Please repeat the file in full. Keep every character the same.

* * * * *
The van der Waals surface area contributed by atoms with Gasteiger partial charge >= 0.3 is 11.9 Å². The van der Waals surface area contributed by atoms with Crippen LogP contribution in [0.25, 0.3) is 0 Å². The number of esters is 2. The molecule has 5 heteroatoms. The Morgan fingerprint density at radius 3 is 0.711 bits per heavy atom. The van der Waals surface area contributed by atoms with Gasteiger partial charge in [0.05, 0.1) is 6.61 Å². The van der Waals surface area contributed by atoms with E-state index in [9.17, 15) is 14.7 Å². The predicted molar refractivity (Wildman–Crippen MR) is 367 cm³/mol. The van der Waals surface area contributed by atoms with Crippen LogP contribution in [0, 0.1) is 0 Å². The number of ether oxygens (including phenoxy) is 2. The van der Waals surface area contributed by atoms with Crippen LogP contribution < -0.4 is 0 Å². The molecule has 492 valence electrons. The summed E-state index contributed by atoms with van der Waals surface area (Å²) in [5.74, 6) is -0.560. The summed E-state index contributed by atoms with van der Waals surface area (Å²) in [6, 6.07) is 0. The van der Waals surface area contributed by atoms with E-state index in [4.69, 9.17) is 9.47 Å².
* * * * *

The van der Waals surface area contributed by atoms with Gasteiger partial charge >= 0.3 is 11.9 Å². The van der Waals surface area contributed by atoms with Crippen LogP contribution in [0.25, 0.3) is 0 Å². The number of esters is 2. The molecule has 5 heteroatoms. The Morgan fingerprint density at radius 3 is 0.711 bits per heavy atom. The van der Waals surface area contributed by atoms with Gasteiger partial charge in [0.05, 0.1) is 6.61 Å². The van der Waals surface area contributed by atoms with E-state index in [9.17, 15) is 14.7 Å². The predicted molar refractivity (Wildman–Crippen MR) is 367 cm³/mol. The van der Waals surface area contributed by atoms with Crippen LogP contribution in [0, 0.1) is 0 Å². The number of ether oxygens (including phenoxy) is 2. The van der Waals surface area contributed by atoms with Crippen LogP contribution < -0.4 is 0 Å². The molecule has 492 valence electrons. The summed E-state index contributed by atoms with van der Waals surface area (Å²) in [5.74, 6) is -0.560. The summed E-state index contributed by atoms with van der Waals surface area (Å²) in [6, 6.07) is 0. The van der Waals surface area contributed by atoms with E-state index in [4.69, 9.17) is 9.47 Å².